A CANCER survivor said watching television saved his life.
Coventry-born Mark Langan – who now lives in Kenilworth with his wife and three-year-old son – found a lump on his testicle after the annual Channel 4’s ‘Stand Up To Cancer’ telethon prompted him to check.
The 34-year-old said he had turned it on to watch the celebrity specials with his wife but was shocked when a host revealed cancer affected one in two people.
He added: “When we heard that cancer statistic, we looked at each other and said ‘that could be one of us then’.”
On finding the lump, Mark immediately went to his doctor and was sent for an ultrasound scan.
Less than two weeks later, the IT manager had his testicle removed and a scan to see if it had spread.
The scan results confirmed Mark had stage two testicular cancer which had spread to a lymph node in his abdomen. This meant the dad-of-one had to undergo a nine-week course of chemotherapy.
He said: “This was a huge shock to me and my wife and also to all my family and friends.
“If it wasn’t for Stand Up To Cancer, things could be very different for me. Watching that programme probably saved my life. I can’t thank Stand Up To Cancer enough.”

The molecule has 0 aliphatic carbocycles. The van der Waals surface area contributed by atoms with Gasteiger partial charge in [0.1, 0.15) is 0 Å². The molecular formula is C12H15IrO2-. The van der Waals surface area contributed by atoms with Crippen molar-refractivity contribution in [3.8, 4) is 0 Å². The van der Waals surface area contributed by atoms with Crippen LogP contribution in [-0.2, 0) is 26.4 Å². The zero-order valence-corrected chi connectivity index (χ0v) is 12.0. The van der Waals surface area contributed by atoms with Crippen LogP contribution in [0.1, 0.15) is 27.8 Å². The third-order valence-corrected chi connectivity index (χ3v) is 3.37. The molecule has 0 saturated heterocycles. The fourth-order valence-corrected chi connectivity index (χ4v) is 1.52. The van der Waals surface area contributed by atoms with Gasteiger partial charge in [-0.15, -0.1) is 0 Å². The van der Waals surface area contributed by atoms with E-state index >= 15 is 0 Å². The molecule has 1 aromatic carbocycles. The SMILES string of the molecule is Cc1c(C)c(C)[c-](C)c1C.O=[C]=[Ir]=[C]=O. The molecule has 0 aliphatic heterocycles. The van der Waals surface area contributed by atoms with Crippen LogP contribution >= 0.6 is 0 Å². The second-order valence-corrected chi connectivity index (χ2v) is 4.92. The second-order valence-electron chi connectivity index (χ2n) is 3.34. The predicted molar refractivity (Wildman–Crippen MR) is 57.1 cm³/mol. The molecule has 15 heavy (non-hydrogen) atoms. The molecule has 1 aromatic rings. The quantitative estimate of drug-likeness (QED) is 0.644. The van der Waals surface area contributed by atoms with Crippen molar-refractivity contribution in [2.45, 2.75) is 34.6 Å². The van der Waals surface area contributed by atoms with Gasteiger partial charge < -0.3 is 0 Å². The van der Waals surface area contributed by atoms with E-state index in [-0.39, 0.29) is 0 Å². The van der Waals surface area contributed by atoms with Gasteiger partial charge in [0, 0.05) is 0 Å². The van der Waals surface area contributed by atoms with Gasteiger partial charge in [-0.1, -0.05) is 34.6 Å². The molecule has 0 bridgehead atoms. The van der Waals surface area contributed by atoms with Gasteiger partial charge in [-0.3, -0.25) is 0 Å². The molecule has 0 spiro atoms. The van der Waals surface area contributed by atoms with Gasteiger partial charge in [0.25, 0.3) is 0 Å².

Four weeks after his treatment, Mark was given the all clear and started back at work two weeks later.
He said his experience made him want to help raise awareness and encourage people to check themselves to aid early diagnosis.
He added: “I would urge people to get to know what is normal for their bodies and tell the doctor about any unusual or persistent changes. It definitely helped me catching it early before the cancer had spread too far.”
Stand Up To Cancer is a joint fundraising campaign from Cancer Research UK and Channel 4, which raises cash to help create new tests and treatments to cancer patients, faster.
Since it was launched in the UK in 2012, Stand Up To Cancer has raised over £38million to fund over 40 clinical trials and research projects.
Cancer Research spokesperson Jane Redman said: “We’re really grateful to Mark for highlighting the importance of Stand Up To Cancer by sharing his story.
“By raising money for game-changing research, Stand Up To Cancer will support our progress and help change the outlook for more people with the disease.”
Stand Up To Cancer is supported by a host of celebrities from TV, film and radio including Davina McCall, Alan Carr, Bill Bailey, Edith Bowman and Kirstie Allsopp and features a number of television specials including a celebrity edition of Gogglebox and The Last Leg airing tonight.
Visit www.standuptocancer.org.uk for more information and to get a free fundraising pack.